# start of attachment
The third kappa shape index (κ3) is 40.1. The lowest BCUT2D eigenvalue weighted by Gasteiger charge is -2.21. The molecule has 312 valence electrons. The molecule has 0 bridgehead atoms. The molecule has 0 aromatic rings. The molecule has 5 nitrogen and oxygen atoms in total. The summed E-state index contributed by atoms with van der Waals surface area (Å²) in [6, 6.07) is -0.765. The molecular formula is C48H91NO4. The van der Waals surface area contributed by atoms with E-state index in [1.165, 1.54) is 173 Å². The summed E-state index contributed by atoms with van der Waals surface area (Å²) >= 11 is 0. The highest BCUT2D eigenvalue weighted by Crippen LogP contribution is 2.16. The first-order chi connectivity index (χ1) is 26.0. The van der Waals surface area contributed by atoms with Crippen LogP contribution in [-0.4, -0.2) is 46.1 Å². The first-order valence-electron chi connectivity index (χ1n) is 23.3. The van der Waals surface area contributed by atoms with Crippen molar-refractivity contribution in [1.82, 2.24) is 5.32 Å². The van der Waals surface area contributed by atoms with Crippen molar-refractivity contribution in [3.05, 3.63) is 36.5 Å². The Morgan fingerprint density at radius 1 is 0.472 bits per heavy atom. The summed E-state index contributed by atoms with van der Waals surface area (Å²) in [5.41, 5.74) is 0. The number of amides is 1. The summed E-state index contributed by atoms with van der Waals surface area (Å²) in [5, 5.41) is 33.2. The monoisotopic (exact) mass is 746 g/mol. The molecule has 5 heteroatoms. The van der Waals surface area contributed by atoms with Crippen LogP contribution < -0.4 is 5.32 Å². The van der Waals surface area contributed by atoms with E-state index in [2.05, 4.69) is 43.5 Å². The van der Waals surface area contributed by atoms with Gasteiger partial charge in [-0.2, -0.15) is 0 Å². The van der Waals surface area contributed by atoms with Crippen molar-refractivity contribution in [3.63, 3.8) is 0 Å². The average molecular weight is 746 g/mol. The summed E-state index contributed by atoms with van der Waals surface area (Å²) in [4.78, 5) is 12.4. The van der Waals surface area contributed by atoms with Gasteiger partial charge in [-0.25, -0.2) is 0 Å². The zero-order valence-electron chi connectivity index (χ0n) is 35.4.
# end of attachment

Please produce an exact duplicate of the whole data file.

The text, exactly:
The third kappa shape index (κ3) is 40.1. The lowest BCUT2D eigenvalue weighted by Gasteiger charge is -2.21. The molecule has 312 valence electrons. The molecule has 0 bridgehead atoms. The molecule has 0 aromatic rings. The molecule has 5 nitrogen and oxygen atoms in total. The summed E-state index contributed by atoms with van der Waals surface area (Å²) in [6, 6.07) is -0.765. The molecular formula is C48H91NO4. The van der Waals surface area contributed by atoms with E-state index in [1.165, 1.54) is 173 Å². The summed E-state index contributed by atoms with van der Waals surface area (Å²) >= 11 is 0. The highest BCUT2D eigenvalue weighted by Crippen LogP contribution is 2.16. The first-order chi connectivity index (χ1) is 26.0. The van der Waals surface area contributed by atoms with Crippen LogP contribution in [-0.4, -0.2) is 46.1 Å². The first-order valence-electron chi connectivity index (χ1n) is 23.3. The van der Waals surface area contributed by atoms with Crippen molar-refractivity contribution in [1.82, 2.24) is 5.32 Å². The van der Waals surface area contributed by atoms with Crippen molar-refractivity contribution in [3.05, 3.63) is 36.5 Å². The Morgan fingerprint density at radius 1 is 0.472 bits per heavy atom. The summed E-state index contributed by atoms with van der Waals surface area (Å²) in [5.41, 5.74) is 0. The number of amides is 1. The summed E-state index contributed by atoms with van der Waals surface area (Å²) in [5, 5.41) is 33.2. The monoisotopic (exact) mass is 746 g/mol. The molecule has 5 heteroatoms. The van der Waals surface area contributed by atoms with Crippen LogP contribution < -0.4 is 5.32 Å². The van der Waals surface area contributed by atoms with E-state index in [2.05, 4.69) is 43.5 Å². The van der Waals surface area contributed by atoms with Gasteiger partial charge in [-0.2, -0.15) is 0 Å². The van der Waals surface area contributed by atoms with Crippen molar-refractivity contribution in [3.63, 3.8) is 0 Å². The average molecular weight is 746 g/mol. The summed E-state index contributed by atoms with van der Waals surface area (Å²) in [4.78, 5) is 12.4. The van der Waals surface area contributed by atoms with Gasteiger partial charge in [-0.25, -0.2) is 0 Å². The zero-order valence-electron chi connectivity index (χ0n) is 35.4.